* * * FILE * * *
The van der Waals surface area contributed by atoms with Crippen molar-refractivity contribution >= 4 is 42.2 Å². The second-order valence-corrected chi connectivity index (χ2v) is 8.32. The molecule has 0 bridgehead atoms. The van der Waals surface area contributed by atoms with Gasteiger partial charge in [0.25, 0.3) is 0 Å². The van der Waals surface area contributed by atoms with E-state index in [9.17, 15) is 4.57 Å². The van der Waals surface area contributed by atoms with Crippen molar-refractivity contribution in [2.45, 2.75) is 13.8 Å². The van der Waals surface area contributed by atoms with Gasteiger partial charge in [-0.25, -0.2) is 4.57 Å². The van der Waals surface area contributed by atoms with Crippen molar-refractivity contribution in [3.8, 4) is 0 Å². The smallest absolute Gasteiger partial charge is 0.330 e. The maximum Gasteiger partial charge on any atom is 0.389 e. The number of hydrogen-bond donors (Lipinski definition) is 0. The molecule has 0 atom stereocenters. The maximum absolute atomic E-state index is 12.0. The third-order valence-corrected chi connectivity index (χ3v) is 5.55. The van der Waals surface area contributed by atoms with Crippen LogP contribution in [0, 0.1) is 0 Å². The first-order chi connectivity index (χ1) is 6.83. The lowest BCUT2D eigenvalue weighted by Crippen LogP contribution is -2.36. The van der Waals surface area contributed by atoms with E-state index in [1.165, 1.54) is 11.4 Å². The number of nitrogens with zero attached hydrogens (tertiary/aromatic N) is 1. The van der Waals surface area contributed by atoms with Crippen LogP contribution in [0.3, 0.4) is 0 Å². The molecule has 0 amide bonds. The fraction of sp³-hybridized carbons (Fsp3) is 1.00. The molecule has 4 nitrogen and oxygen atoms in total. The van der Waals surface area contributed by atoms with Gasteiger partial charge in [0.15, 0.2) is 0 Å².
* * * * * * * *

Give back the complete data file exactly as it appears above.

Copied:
The van der Waals surface area contributed by atoms with Crippen molar-refractivity contribution >= 4 is 42.2 Å². The second-order valence-corrected chi connectivity index (χ2v) is 8.32. The molecule has 0 bridgehead atoms. The van der Waals surface area contributed by atoms with Gasteiger partial charge in [0.25, 0.3) is 0 Å². The van der Waals surface area contributed by atoms with E-state index in [9.17, 15) is 4.57 Å². The van der Waals surface area contributed by atoms with Crippen molar-refractivity contribution in [2.45, 2.75) is 13.8 Å². The van der Waals surface area contributed by atoms with Gasteiger partial charge in [-0.25, -0.2) is 4.57 Å². The van der Waals surface area contributed by atoms with Crippen molar-refractivity contribution in [3.8, 4) is 0 Å². The smallest absolute Gasteiger partial charge is 0.330 e. The maximum Gasteiger partial charge on any atom is 0.389 e. The number of hydrogen-bond donors (Lipinski definition) is 0. The molecule has 0 atom stereocenters. The maximum absolute atomic E-state index is 12.0. The third-order valence-corrected chi connectivity index (χ3v) is 5.55. The van der Waals surface area contributed by atoms with Crippen LogP contribution in [0, 0.1) is 0 Å². The first-order chi connectivity index (χ1) is 6.83. The lowest BCUT2D eigenvalue weighted by Crippen LogP contribution is -2.36. The van der Waals surface area contributed by atoms with E-state index in [1.165, 1.54) is 11.4 Å². The number of nitrogens with zero attached hydrogens (tertiary/aromatic N) is 1. The van der Waals surface area contributed by atoms with Crippen LogP contribution in [0.3, 0.4) is 0 Å². The molecule has 0 amide bonds. The fraction of sp³-hybridized carbons (Fsp3) is 1.00. The molecule has 4 nitrogen and oxygen atoms in total. The van der Waals surface area contributed by atoms with Gasteiger partial charge in [0.15, 0.2) is 0 Å².